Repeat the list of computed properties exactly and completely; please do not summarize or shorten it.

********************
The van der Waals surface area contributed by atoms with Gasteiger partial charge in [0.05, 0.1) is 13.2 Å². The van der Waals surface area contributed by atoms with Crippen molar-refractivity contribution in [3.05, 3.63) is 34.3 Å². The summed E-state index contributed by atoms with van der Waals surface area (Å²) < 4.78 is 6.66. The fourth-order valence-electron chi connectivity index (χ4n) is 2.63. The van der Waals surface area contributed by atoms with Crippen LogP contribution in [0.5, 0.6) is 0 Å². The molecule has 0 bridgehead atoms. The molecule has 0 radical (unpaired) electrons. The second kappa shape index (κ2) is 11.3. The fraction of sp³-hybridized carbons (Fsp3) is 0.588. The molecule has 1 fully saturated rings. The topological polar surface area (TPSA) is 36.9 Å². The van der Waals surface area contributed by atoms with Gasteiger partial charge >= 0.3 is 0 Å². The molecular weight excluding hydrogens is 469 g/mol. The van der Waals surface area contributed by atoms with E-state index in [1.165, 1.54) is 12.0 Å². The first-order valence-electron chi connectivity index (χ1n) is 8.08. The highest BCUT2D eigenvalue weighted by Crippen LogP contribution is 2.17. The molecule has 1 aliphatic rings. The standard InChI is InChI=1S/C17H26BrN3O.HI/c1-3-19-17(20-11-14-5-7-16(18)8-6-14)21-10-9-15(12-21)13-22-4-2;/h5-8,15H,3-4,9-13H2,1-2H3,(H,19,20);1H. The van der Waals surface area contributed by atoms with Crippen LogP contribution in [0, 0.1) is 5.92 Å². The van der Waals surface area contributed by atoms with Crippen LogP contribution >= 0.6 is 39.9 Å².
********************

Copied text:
The van der Waals surface area contributed by atoms with Gasteiger partial charge in [0.05, 0.1) is 13.2 Å². The van der Waals surface area contributed by atoms with Crippen molar-refractivity contribution in [3.05, 3.63) is 34.3 Å². The summed E-state index contributed by atoms with van der Waals surface area (Å²) < 4.78 is 6.66. The fourth-order valence-electron chi connectivity index (χ4n) is 2.63. The van der Waals surface area contributed by atoms with Crippen LogP contribution in [0.5, 0.6) is 0 Å². The molecule has 0 bridgehead atoms. The molecule has 0 radical (unpaired) electrons. The second kappa shape index (κ2) is 11.3. The fraction of sp³-hybridized carbons (Fsp3) is 0.588. The molecule has 1 fully saturated rings. The topological polar surface area (TPSA) is 36.9 Å². The van der Waals surface area contributed by atoms with Gasteiger partial charge >= 0.3 is 0 Å². The molecular weight excluding hydrogens is 469 g/mol. The van der Waals surface area contributed by atoms with E-state index in [1.165, 1.54) is 12.0 Å². The first-order valence-electron chi connectivity index (χ1n) is 8.08. The highest BCUT2D eigenvalue weighted by Crippen LogP contribution is 2.17. The molecule has 1 aliphatic rings. The standard InChI is InChI=1S/C17H26BrN3O.HI/c1-3-19-17(20-11-14-5-7-16(18)8-6-14)21-10-9-15(12-21)13-22-4-2;/h5-8,15H,3-4,9-13H2,1-2H3,(H,19,20);1H. The van der Waals surface area contributed by atoms with Crippen LogP contribution in [0, 0.1) is 5.92 Å². The van der Waals surface area contributed by atoms with Crippen LogP contribution >= 0.6 is 39.9 Å².